Prakash Jha is back with another socio-political film, Pareeksha. With the middle class rapidly shrinking, the divide between the rich and the poor increasing every day and considering that the pandemic has allowed only the affluent to carry on with their lives, Pareeksha is more relevant than ever. The film, which is inspired by a true story, tries to explore the class and caste divide present in our society and education system but only scratches the surface.
Buchi Paswan (Adil Hussain) is an endearing rickshaw puller who ferries the students to and fro their homes to the best private school in the city, Sapphire International. His wife, Radhika (Priyanka Bose), works in a factory for meagre pay and tries to support her family in every way she can. Their only son, Bulbul (Shubham Jha) is a bright and industrious student who studies in a nearby government school and teaches his fellow classmates living in the same slum.
Buchi knows that his son is talented and is their only way out of poverty. The film follows Buchi who can go to any length to provide his son with the education he deserves.
Along the way, we are introduced to top cop, SP Kailash Anand (Sanjay Suri), based on the real-life IPS officer, Abhayanad, who tutored exemplary students from economically weak backgrounds.
The story of Pareeksha merely hints at the issue of caste divide and is mainly focussed on the economic divide that forces Buchi to take bolder and bolder steps.
Adil Hussain is excellent in this film. He expertly conveys the ethical dilemmas his character faces throughout the film. We can feel that he is at the end of his rope. He yearns for his son to have a good life, a better life than he has and escape the “narak” (hell) they live in.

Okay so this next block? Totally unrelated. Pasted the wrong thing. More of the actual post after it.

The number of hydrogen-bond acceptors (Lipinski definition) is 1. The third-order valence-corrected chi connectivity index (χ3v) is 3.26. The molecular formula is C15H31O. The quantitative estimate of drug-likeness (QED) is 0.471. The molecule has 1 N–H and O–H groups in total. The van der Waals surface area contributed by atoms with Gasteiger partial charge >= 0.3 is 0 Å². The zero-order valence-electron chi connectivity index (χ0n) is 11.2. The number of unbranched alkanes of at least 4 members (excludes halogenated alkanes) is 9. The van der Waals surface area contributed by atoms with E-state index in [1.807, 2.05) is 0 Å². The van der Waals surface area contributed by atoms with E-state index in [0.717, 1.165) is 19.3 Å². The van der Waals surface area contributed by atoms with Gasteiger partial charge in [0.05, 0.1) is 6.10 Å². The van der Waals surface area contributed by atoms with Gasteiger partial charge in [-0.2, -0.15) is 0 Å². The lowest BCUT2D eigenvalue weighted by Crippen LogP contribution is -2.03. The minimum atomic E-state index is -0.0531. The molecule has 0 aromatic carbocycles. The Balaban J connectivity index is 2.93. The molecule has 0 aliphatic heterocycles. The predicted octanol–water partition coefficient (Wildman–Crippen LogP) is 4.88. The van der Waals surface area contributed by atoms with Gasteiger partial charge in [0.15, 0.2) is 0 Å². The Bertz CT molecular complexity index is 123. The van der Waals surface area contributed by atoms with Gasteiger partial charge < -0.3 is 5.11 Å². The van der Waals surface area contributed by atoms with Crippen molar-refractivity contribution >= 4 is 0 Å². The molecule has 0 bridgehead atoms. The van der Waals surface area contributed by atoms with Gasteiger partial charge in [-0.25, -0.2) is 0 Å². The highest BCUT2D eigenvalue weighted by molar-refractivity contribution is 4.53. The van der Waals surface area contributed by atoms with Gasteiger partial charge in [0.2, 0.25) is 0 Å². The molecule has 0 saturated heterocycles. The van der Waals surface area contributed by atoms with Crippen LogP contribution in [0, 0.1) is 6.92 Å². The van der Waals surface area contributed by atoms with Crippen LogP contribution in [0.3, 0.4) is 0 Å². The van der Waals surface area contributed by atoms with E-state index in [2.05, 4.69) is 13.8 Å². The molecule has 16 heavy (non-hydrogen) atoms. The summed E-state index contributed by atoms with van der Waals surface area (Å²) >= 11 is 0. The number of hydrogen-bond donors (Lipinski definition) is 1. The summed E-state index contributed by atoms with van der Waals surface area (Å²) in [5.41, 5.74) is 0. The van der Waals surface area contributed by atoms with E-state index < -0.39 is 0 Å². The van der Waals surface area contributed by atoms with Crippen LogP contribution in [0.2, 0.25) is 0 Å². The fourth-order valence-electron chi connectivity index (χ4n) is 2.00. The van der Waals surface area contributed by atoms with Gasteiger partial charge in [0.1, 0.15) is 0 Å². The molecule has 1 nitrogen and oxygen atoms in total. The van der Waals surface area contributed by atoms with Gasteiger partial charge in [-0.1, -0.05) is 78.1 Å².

Priyanka Bose as Radhika complements Hussain. They have great chemistry in all the scenes they have together. Bose proves her mettle as an actor here. Radhika is a strong woman who does not hesitate to call out her husband. She ranges from willful and pragmatic to anxious and desperate.
Sanjay Suri as SP Kailash Anand and Shubham Jha as Bulbul are also adequate.
“English padh gaya toh electric rickshaw bhi chala sakta hai”, this line from the film perfectly reflects how learning in Engish instead of learning itself has become a priority in today’s world.
Apart from the class divide, Pareeksha touches on several important issues that need urgent attention; from the rampant linguistic imperialism to the vicious trap of money lenders that plagues the poor in our society.
Jha has always chosen his topics carefully. All his films leave us with some food for thought. Pareeksha does not disappoint.
Despite the noble intentions of Pareeksha, it is plagued with several flaws.
All the actors, except for the leads, are very wooden. All their lines seem rehearsed. All the fault cannot be attributed to the actors only as the screenplay was also not up to the mark. Most dialogues are unnatural and awkward. The film relies too much on melodrama and some scenes are reminiscent of 90s daily soap drama. The story itself is very linear and jam-packed with cliches. One can figure out every beat, twist and turn the story will offer in the first 20 minutes itself.
The music by Advait Nemlekar force-feeds us the emotion of the scene and takes the melodrama to the next level.
Pareeksha only has a 102-minute runtime, yet it seems to lag. The film loses all its steam towards the end of the second act and tries to infuse some tension after that but fails miserably.
But the biggest problem of the film, in my opinion, is that it does delve deeper into any of the issues it tackled. Everything is black and white, the greys are totally ignored. Most of the affluent people are one-dimensional villains out to get the poor.
The utter lack of nuance in the story combined with the melodrama can be vexing. If you would like a nostalgic trip back to the one-dimensional 90s’ Bollywood films that tug at your heartstrings and leave you with a neat message, Pareeksha is a perfect watch. But, if you want something more from the films you watch, this might not be your cup of tea.